Technology after COVID

Now that students are back in school, they have been gifted the use of a chromebook to aid them in their studies.

     Schools are employing the use of technology more than ever before. This use has opened a multitude of possibilities, whether it be online tests or assignments. 

     Since the beginning of an in-person return, some teachers have been reverting back to paper assignments. Other teachers are reusing assignments from when schools were online or a hybrid of paper and online.

     “Everything I give [my students] they can either do it on paper or they can do it online,” said Danielle Franco,  a Monte Vista Spanish teacher. “But I like to have them write a lot on paper because it’s better for them.”

     Unlike some teachers, students have found online assignments convenient and enjoy the employment of them. 

     “[Doing work online]. . . is a lot easier because it’s more accessible,” sophomore Theophilus Lee said..”If I focus I can get it done a lot faster, but the problem is [it’s harder] focusing online.” 

     Rebounding back from the pandemic, many teachers are concerned about students that cheated during online school, leading students to fall behind. With a decrease in grades and overall scores, some students will resort to cheating which would lead to the abuse of the new technologies.

     Nonetheless, teachers have little worry in regards to students exploiting the chromebooks, as certain websites are blocked and limited by the district.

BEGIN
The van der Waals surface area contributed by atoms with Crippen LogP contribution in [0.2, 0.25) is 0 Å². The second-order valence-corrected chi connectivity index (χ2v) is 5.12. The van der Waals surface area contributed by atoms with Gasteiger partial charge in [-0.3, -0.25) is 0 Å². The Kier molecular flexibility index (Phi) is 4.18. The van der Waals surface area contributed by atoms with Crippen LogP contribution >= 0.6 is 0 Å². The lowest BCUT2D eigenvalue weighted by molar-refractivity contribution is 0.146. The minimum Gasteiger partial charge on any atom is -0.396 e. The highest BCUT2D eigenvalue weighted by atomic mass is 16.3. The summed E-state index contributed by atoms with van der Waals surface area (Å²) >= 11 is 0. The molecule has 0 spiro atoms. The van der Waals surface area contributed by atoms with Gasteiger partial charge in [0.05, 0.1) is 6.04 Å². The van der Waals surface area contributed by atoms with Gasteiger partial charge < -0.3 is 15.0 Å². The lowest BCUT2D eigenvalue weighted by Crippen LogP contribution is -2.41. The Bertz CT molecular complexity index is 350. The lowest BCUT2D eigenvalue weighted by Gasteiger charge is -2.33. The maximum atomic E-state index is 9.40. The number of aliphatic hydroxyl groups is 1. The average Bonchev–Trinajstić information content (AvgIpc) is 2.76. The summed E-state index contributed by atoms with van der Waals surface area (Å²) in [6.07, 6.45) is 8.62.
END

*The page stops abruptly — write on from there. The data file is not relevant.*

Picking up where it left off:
“I think they are using [chromebooks] for school. ” Franco said. “ The chromebooks are pretty locked down.”

     Be that as it may, the district is restricting websites that would improve high schoolers abilities to work and learn more efficiently such as grammarly.

     “My teacher in Chemistry posted a website link but it was blocked by the school so we couldn’t access it,” Lee said. “I definitely do think that some websites should be unblocked…but the restrictions block some access [that affect education] but not that much.”

     These restrictions have encouraged students to bring their personal devices to allow them to use websites that would otherwise be blocked but are useful. 

     “I definitely think it would be better [to use personal devices] because it’s faster and there are more websites available.” Lee said.

     However, these personal devices have also allowed students to go on websites that are considered by administrators to be unnecessary for education such as cool math games. 

     “I’m concerned about the cheating,” Franco said. “Students need to be held at a higher level of accountability this year than last year.” 

     The concern of cheating is on the forefront of teachers’ minds as grades are significantly lower this year than pre-pandemic years. This is due to the fact that a lot of students took advantage of the ability to freely browse the internet during class assignments and tests to cheat. 

    The expanded use of technology for students and teachers alike brings much discussion behind its uses whether it’s better or worse. Hopefully, with this new usage of technology there will be an increase in student and teacher productivity. 

     Continuing the school year with unknown possibilities will pose challenges and moments of ease and excitement. Students will be able to access many resources that could support their education and provide a unique way for teachers to distribute work. However, these materials could backfire and encourage cheating.

     Through chrome books, work in class can be broadened whether it be fun games or unique classwork.

     “It’s fun to have the online option, but it might not always be the best thing. ” Franco said.